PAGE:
Sarah Everard: Why Women Are Outraged, and Why We Should Be.

As of writing this post I am sat in bed, it’s a Thursday morning, and I have realised that my life has been so hectic that I haven’t posted in nearly a month.

The chaos of 2021 as reared its head as I realise just how much I’ve been juggling, though it is worth mentioning that buying my first house, and starting a new job next week is A LOT. As much as I can say it has been smooth sailing so far, it has still be stressful!

As much as i have been avoiding the majority of the news lately to decrease the abovementioned stress, one thing that really stood out to me was everything regarding the murder of Sarah Everard. Wayne Couzens, a Metropolitan police officer, has been charged with her murder, and this news has been covered by the press every day (and so it should be). The handling of her case has been questionable, the vigils that the public wanted to hold last week were grossly mishandled by police, and the misogynistic posts under Facebook news articles surrounding the case highlight that there’s still an issue of inequality in Western society. It’s surprising how many men want to make this about something entirely different “but not all men…”, or “women do this to women too”. The issue isn’t a blame game, it’s a societal failure, but it’s more than that…

The issue is that The World Health Organization this week published a report saying one in three women globally (around 736 million women) have been subject to physical or sexual violence in their lifetime. The issue is that in the UK alone, among women aged 18-24, 97% said they had been sexually harassed, while 80% of women of all aged said they have been sexually harassed in public spaces. The issue is that also in the UK 52% of women have experienced sexual harassment at work, and of the one in five who had reported it, three-quarters said nothing had changed, while 16% said they were treated worse as a result.

As a teenager, I thought it was normal to be messaged by random men on social media talking about my body and looks. I still get unwarranted comments to this day. I’ve been catcalled both in my car, and on the street several times by men, even as recently as about 6 months ago by 2 men in their van. I thought it was normal that on numerous occasions when I’m walking on my own, I’ve had my hands in my pocket holding my keys as some kind of protection. The amount of times I’ve been told it’s “lad culture” when I’ve been groped unsolicited in the nightclub during my time at university. The stories I heard from friends at university about their sexual assaults and harassments, as well as the several times I got in-between a man and an intoxicated friend who couldn’t give consent to go home with him. I am fed up of it. I am fed up with the excuses, and I am especially fed up with the people who see how their misogynistic friend is acting, but don’t think to call them out on it because “friendship” or “he is like a brother to me”.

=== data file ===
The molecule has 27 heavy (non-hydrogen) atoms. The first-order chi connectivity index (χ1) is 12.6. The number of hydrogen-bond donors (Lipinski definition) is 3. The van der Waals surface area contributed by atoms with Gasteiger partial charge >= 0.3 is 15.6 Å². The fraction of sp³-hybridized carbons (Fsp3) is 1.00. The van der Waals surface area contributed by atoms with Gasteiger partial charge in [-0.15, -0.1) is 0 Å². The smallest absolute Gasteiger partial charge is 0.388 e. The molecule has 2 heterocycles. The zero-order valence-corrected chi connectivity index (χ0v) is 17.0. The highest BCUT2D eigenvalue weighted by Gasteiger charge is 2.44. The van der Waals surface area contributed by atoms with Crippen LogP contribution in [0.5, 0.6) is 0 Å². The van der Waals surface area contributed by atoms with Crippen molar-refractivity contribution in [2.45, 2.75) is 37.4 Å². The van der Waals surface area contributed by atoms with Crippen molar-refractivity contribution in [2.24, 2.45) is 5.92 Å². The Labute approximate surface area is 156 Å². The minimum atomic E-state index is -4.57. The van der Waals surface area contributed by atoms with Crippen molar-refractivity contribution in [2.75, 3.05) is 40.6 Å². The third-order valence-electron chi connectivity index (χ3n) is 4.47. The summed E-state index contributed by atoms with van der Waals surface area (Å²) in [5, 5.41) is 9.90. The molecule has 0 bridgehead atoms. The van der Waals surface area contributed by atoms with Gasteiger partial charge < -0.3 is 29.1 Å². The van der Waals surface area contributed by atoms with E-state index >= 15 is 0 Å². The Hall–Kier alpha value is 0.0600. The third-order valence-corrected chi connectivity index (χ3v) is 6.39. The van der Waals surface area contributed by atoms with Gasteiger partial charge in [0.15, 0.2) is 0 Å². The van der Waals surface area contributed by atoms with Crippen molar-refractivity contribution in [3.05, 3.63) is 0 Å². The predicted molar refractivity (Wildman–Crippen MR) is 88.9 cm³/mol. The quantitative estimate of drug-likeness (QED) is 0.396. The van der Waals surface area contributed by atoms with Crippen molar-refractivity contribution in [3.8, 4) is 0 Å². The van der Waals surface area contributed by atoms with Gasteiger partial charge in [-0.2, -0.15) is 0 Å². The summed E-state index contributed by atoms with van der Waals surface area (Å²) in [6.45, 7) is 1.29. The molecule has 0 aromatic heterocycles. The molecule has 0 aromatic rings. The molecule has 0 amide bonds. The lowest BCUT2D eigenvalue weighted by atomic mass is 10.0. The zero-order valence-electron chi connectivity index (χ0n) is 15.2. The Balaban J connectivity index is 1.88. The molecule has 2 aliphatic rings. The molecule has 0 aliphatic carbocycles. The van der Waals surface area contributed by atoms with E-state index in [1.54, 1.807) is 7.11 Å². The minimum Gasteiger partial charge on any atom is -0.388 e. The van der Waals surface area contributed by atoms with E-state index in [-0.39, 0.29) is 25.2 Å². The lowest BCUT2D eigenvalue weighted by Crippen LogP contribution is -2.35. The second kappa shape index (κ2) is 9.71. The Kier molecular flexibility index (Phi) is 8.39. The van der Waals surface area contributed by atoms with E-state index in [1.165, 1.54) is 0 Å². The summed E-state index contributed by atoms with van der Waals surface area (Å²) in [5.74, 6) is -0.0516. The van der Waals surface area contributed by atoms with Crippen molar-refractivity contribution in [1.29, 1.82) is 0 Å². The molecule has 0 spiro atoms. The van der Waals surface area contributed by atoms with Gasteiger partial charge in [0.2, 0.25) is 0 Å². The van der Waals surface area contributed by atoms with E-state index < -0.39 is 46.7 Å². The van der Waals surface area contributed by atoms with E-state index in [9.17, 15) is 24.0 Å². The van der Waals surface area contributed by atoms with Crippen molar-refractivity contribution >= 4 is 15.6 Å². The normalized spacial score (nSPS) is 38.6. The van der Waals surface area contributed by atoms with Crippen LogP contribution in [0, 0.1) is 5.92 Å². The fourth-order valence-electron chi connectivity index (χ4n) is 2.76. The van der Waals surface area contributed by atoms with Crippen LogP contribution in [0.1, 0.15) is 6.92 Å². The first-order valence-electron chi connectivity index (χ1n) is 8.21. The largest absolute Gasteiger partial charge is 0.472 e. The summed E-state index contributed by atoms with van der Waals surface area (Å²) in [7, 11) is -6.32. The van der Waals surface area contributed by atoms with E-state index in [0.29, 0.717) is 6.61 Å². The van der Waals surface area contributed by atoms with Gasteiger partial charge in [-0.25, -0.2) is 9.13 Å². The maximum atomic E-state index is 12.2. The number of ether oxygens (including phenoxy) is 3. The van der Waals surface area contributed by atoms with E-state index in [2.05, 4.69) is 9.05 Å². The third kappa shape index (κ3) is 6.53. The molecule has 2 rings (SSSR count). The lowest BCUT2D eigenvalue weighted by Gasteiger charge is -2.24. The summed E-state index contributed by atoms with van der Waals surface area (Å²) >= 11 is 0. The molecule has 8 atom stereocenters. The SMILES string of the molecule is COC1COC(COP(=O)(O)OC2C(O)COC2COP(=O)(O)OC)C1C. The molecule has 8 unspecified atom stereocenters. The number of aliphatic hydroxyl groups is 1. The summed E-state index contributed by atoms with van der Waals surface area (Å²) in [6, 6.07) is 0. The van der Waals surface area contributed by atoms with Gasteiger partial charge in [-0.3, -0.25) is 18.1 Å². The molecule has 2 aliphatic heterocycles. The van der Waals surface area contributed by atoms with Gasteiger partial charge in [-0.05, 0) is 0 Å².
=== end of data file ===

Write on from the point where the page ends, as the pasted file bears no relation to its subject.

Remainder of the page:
The only other things I think I can write at this point are some graphs from the sources I used that further illustrate my point.

This is illustrating the murder of each gender, and the relationship with the suspect.

I hope this post has been insightful. As this post suggests, this is about women- but I am aware that there are other groups where these stats show even worse statistics, especially when talking about harassment and violence towards the LGBTQA+ communities and the Black community too. As I mentioned before, it is a societal failure, and we need to do better.

One thought on “Sarah Everard: Why Women Are Outraged, and Why We Should Be.

  1. rachaelaiyke says:

    This is gross. It indeed is a society failure. And Dear Constantly, it is not normal to be constantly catcalled by male. It is not normal to recieve lewd stares and inappropriate talks about your own body. You have to talk it down, and “make your moderation known.”
    We really do need to create a better society, and it has to begin with us. You and I.

    Like

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